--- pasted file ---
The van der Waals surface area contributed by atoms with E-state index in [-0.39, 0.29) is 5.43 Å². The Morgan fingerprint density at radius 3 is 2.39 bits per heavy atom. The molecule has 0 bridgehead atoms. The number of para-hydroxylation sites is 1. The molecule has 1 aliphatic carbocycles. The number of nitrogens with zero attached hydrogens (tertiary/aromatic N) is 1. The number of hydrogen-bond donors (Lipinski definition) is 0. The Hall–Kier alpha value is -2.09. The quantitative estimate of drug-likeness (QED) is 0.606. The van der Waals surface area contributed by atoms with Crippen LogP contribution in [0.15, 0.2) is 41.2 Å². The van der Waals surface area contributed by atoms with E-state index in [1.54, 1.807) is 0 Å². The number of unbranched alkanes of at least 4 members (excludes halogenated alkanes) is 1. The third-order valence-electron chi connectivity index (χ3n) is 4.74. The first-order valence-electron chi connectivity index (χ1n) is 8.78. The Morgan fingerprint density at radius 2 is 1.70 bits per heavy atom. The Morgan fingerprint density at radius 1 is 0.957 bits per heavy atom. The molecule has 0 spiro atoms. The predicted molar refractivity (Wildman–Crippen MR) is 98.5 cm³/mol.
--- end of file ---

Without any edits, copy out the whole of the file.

The van der Waals surface area contributed by atoms with E-state index in [-0.39, 0.29) is 5.43 Å². The Morgan fingerprint density at radius 3 is 2.39 bits per heavy atom. The molecule has 0 bridgehead atoms. The number of para-hydroxylation sites is 1. The molecule has 1 aliphatic carbocycles. The number of nitrogens with zero attached hydrogens (tertiary/aromatic N) is 1. The number of hydrogen-bond donors (Lipinski definition) is 0. The Hall–Kier alpha value is -2.09. The quantitative estimate of drug-likeness (QED) is 0.606. The van der Waals surface area contributed by atoms with Crippen LogP contribution in [0.15, 0.2) is 41.2 Å². The van der Waals surface area contributed by atoms with E-state index in [1.54, 1.807) is 0 Å². The number of unbranched alkanes of at least 4 members (excludes halogenated alkanes) is 1. The third-order valence-electron chi connectivity index (χ3n) is 4.74. The first-order valence-electron chi connectivity index (χ1n) is 8.78. The Morgan fingerprint density at radius 2 is 1.70 bits per heavy atom. The Morgan fingerprint density at radius 1 is 0.957 bits per heavy atom. The molecule has 0 spiro atoms. The predicted molar refractivity (Wildman–Crippen MR) is 98.5 cm³/mol.